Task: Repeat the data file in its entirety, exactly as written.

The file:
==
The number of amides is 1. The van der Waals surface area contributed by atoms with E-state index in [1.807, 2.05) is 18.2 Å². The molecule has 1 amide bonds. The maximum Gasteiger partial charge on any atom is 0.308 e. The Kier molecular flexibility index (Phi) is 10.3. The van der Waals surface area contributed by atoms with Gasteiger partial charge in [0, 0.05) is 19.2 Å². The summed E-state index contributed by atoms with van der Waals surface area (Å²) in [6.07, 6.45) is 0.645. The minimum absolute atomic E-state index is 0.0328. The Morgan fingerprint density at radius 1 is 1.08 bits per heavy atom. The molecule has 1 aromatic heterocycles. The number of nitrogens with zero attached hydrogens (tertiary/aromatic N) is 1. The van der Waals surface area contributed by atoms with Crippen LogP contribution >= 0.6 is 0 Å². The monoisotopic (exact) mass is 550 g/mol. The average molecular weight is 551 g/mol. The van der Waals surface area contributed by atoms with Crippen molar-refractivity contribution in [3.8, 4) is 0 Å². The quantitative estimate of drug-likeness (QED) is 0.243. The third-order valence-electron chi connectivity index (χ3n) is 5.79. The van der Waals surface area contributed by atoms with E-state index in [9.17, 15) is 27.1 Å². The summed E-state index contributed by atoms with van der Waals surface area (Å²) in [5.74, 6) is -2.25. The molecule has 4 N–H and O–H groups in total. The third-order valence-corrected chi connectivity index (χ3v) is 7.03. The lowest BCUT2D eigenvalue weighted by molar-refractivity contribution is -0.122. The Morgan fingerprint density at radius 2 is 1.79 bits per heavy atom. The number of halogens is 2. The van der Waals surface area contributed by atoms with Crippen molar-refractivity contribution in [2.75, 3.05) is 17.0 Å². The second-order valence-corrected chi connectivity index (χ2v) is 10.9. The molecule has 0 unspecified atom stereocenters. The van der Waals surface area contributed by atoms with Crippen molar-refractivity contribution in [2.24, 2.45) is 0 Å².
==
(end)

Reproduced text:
The number of amides is 1. The van der Waals surface area contributed by atoms with E-state index in [1.807, 2.05) is 18.2 Å². The molecule has 1 amide bonds. The maximum Gasteiger partial charge on any atom is 0.308 e. The Kier molecular flexibility index (Phi) is 10.3. The van der Waals surface area contributed by atoms with Gasteiger partial charge in [0, 0.05) is 19.2 Å². The summed E-state index contributed by atoms with van der Waals surface area (Å²) in [6.07, 6.45) is 0.645. The minimum absolute atomic E-state index is 0.0328. The Morgan fingerprint density at radius 1 is 1.08 bits per heavy atom. The molecule has 1 aromatic heterocycles. The number of nitrogens with zero attached hydrogens (tertiary/aromatic N) is 1. The van der Waals surface area contributed by atoms with Crippen LogP contribution >= 0.6 is 0 Å². The monoisotopic (exact) mass is 550 g/mol. The average molecular weight is 551 g/mol. The van der Waals surface area contributed by atoms with Crippen molar-refractivity contribution in [3.8, 4) is 0 Å². The quantitative estimate of drug-likeness (QED) is 0.243. The third-order valence-electron chi connectivity index (χ3n) is 5.79. The van der Waals surface area contributed by atoms with E-state index in [9.17, 15) is 27.1 Å². The summed E-state index contributed by atoms with van der Waals surface area (Å²) in [5.74, 6) is -2.25. The molecule has 4 N–H and O–H groups in total. The third-order valence-corrected chi connectivity index (χ3v) is 7.03. The lowest BCUT2D eigenvalue weighted by molar-refractivity contribution is -0.122. The Morgan fingerprint density at radius 2 is 1.79 bits per heavy atom. The number of halogens is 2. The van der Waals surface area contributed by atoms with Crippen molar-refractivity contribution in [2.75, 3.05) is 17.0 Å². The second-order valence-corrected chi connectivity index (χ2v) is 10.9. The molecule has 0 unspecified atom stereocenters. The van der Waals surface area contributed by atoms with Crippen molar-refractivity contribution in [2.24, 2.45) is 0 Å².